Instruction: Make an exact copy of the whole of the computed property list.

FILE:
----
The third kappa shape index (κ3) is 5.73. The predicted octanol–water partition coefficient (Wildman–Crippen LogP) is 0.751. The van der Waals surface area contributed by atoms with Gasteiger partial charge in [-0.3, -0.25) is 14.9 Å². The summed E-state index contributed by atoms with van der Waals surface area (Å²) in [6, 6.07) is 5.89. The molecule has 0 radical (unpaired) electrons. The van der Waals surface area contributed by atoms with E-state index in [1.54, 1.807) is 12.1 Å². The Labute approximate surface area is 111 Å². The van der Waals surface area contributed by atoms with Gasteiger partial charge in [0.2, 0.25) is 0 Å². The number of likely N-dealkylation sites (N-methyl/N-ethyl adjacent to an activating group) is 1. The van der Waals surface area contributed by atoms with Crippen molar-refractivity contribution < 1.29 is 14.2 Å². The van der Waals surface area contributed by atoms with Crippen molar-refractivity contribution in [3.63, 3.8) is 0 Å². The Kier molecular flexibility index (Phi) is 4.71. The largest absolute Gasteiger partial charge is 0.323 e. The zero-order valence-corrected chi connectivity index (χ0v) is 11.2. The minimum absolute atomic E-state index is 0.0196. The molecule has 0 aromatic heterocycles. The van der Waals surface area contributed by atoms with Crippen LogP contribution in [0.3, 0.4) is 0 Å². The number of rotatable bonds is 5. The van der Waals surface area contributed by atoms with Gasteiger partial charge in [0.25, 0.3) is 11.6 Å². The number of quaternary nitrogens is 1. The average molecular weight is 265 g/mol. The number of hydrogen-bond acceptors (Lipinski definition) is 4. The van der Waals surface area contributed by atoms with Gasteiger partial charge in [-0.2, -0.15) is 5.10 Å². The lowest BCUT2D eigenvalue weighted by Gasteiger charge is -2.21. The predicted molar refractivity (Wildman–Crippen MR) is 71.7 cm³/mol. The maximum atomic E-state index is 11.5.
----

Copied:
The third kappa shape index (κ3) is 5.73. The predicted octanol–water partition coefficient (Wildman–Crippen LogP) is 0.751. The van der Waals surface area contributed by atoms with Gasteiger partial charge in [-0.3, -0.25) is 14.9 Å². The summed E-state index contributed by atoms with van der Waals surface area (Å²) in [6, 6.07) is 5.89. The molecule has 0 radical (unpaired) electrons. The van der Waals surface area contributed by atoms with E-state index in [1.54, 1.807) is 12.1 Å². The Labute approximate surface area is 111 Å². The van der Waals surface area contributed by atoms with Gasteiger partial charge in [0.2, 0.25) is 0 Å². The number of likely N-dealkylation sites (N-methyl/N-ethyl adjacent to an activating group) is 1. The van der Waals surface area contributed by atoms with Crippen molar-refractivity contribution < 1.29 is 14.2 Å². The van der Waals surface area contributed by atoms with Crippen molar-refractivity contribution in [3.63, 3.8) is 0 Å². The Kier molecular flexibility index (Phi) is 4.71. The largest absolute Gasteiger partial charge is 0.323 e. The zero-order valence-corrected chi connectivity index (χ0v) is 11.2. The minimum absolute atomic E-state index is 0.0196. The molecule has 0 aromatic heterocycles. The van der Waals surface area contributed by atoms with Crippen LogP contribution in [0.3, 0.4) is 0 Å². The number of rotatable bonds is 5. The van der Waals surface area contributed by atoms with Gasteiger partial charge in [0.25, 0.3) is 11.6 Å². The number of quaternary nitrogens is 1. The average molecular weight is 265 g/mol. The number of hydrogen-bond acceptors (Lipinski definition) is 4. The van der Waals surface area contributed by atoms with Gasteiger partial charge in [-0.2, -0.15) is 5.10 Å². The lowest BCUT2D eigenvalue weighted by Gasteiger charge is -2.21. The predicted molar refractivity (Wildman–Crippen MR) is 71.7 cm³/mol. The maximum atomic E-state index is 11.5.